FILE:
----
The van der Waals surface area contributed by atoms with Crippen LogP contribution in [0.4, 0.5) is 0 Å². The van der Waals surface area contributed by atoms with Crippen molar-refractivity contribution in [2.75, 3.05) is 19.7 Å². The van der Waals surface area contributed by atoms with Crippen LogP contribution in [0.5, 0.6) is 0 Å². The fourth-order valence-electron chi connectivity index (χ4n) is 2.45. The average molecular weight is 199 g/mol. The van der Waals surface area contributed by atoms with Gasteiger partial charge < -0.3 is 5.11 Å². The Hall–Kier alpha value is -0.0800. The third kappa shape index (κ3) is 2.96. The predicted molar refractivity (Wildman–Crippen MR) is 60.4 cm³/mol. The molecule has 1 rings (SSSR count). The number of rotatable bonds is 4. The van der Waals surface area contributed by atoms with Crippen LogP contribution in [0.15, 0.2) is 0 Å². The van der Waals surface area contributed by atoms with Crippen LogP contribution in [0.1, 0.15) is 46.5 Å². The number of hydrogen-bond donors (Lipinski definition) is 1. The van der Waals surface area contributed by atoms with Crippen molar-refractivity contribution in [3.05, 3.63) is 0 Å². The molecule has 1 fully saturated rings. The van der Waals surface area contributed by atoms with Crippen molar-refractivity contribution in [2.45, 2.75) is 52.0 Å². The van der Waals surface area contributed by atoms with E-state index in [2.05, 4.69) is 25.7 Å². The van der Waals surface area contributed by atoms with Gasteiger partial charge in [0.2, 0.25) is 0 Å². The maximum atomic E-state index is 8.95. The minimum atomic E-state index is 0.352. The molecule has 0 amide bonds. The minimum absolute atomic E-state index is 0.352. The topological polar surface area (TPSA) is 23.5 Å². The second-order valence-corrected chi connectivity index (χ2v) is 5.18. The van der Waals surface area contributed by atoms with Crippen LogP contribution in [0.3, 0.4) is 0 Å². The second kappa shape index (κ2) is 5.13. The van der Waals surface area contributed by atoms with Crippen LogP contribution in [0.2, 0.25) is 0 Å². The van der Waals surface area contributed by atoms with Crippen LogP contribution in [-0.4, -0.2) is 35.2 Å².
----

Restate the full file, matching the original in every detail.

The van der Waals surface area contributed by atoms with Crippen LogP contribution in [0.4, 0.5) is 0 Å². The van der Waals surface area contributed by atoms with Crippen molar-refractivity contribution in [2.75, 3.05) is 19.7 Å². The van der Waals surface area contributed by atoms with Crippen LogP contribution in [0.5, 0.6) is 0 Å². The fourth-order valence-electron chi connectivity index (χ4n) is 2.45. The average molecular weight is 199 g/mol. The van der Waals surface area contributed by atoms with Gasteiger partial charge < -0.3 is 5.11 Å². The Hall–Kier alpha value is -0.0800. The third kappa shape index (κ3) is 2.96. The predicted molar refractivity (Wildman–Crippen MR) is 60.4 cm³/mol. The molecule has 1 rings (SSSR count). The number of rotatable bonds is 4. The van der Waals surface area contributed by atoms with Crippen LogP contribution in [0.15, 0.2) is 0 Å². The van der Waals surface area contributed by atoms with Crippen LogP contribution in [0.1, 0.15) is 46.5 Å². The number of hydrogen-bond donors (Lipinski definition) is 1. The van der Waals surface area contributed by atoms with Crippen molar-refractivity contribution in [3.05, 3.63) is 0 Å². The molecule has 1 fully saturated rings. The van der Waals surface area contributed by atoms with Crippen molar-refractivity contribution in [2.45, 2.75) is 52.0 Å². The van der Waals surface area contributed by atoms with E-state index in [2.05, 4.69) is 25.7 Å². The van der Waals surface area contributed by atoms with Gasteiger partial charge in [0.2, 0.25) is 0 Å². The maximum atomic E-state index is 8.95. The minimum atomic E-state index is 0.352. The molecule has 0 amide bonds. The minimum absolute atomic E-state index is 0.352. The topological polar surface area (TPSA) is 23.5 Å². The second-order valence-corrected chi connectivity index (χ2v) is 5.18. The van der Waals surface area contributed by atoms with Crippen LogP contribution in [0.3, 0.4) is 0 Å². The second kappa shape index (κ2) is 5.13. The van der Waals surface area contributed by atoms with Crippen LogP contribution in [0.2, 0.25) is 0 Å². The van der Waals surface area contributed by atoms with Crippen LogP contribution in [-0.4, -0.2) is 35.2 Å².